Zoning rule eased on Midland cake shop
The Colorado Springs Planning Commission voted to uphold a Land Use Review recommendation March 15, in support of loosening the zoning condition on the Midland area's Little London Cake Shoppe.
Erin McCauley, who had shaped the City Land Use Review position, confirmed this week that no appeals were filed within the prescribed 10-day period after the Planning Commission decision, making it final.
The vote essentially changes the previous zoning condition that prevented the owners, Jane and Larry Vasterling, from selling the business or even designating someone else to operate it. The location is in a commercial building at Bott Avenue and 25th Street, in the midst of a residential neighborhood. The Vasterlings (featuring Jane as the lead cake-maker) have owned the business for 22 years, the last 15 at the current site. They have said they have no plans to sell, but even if they did, the amended zoning would still allow no other use than a commercial bakery.
The 5-0 commission vote (four members were absent) came despite opposing comments from two residents.
One of them, Katherine Walsh, said her family has lived in the neighborhood for decades and previously fought to rezone it from commercial to residential. When the Vasterlings first proposed the shop, neighbors were OK with that because they like them personally; however, changing the condition to continue the use itself could lead to a “slippery slope” toward commercialization, Walsh said.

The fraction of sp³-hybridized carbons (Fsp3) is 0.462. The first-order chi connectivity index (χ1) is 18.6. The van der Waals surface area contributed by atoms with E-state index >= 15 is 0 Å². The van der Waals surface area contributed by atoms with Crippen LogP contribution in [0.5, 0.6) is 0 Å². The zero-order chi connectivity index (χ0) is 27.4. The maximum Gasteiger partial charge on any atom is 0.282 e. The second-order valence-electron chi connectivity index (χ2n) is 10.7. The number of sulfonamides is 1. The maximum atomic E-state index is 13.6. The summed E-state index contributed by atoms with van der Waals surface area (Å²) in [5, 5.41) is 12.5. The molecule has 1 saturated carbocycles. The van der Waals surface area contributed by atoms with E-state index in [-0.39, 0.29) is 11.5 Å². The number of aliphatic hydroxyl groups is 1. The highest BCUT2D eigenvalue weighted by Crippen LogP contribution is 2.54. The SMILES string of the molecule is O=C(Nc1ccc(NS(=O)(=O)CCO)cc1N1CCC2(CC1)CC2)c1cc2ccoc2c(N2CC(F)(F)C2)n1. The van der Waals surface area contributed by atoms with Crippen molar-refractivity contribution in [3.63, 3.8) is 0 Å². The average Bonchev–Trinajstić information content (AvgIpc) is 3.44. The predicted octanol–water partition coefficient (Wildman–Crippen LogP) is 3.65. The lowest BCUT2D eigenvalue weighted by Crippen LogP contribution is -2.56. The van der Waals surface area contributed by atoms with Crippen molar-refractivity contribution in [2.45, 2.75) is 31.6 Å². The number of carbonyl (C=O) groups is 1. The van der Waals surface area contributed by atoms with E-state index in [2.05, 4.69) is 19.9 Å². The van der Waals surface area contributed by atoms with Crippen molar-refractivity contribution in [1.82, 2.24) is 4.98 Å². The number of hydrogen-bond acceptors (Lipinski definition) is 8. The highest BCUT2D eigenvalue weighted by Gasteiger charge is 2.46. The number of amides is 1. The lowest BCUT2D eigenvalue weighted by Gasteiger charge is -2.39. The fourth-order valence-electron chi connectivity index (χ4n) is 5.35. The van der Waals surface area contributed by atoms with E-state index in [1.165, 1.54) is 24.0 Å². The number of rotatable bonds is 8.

Another opponent, Larry Sipe, a 30-year resident, lives next door to the shop. He complained about problems with early-morning deliveries, parking and trash control and expressed a worry that his children - whom he'd like to have his house after he's gone - “will fight the same things.”
However, the commission agreed with McCauley that the Vasterlings have already taken positive recent steps on delivery times (eliminating wee-hours arrivals), parking (through improved signage) and trash (through an animal-proof dumpster). The vote further mandates delivery times of 7 a.m.-7 p.m., certain parking controls and an enclosure to enhance dumpster security.
As for Walsh's comments, commission member Diann Butlak said, “I think that about every decision in land use could in one way or another be a slippery slope. If we looked on it that way, we'd virtually be frozen.” Additionally, she said, in her experience, of all the problems neighborhood advocates have warned would result from Planning Commission votes, “90 percent of them didn't happen.”
Sipe raised one other issue - the hum from the oven fan (situated on the roof). “I just can't take this noise anymore,” he said. However, city legal staff told commission members they could not place conditions on the fan, because the sound is within the allowed decibel standards.
Nevertheless, Larry Vasterling said afterward - as he had previously said at a neighborhood meeting - that he would like to find a way to lessen the sound if it means being a good neighbor. One of the commission members, Robert Shonkwiler, said during the meeting he has had experience with such matters; Vasterling said he might contact him for details.
Westside Pioneer article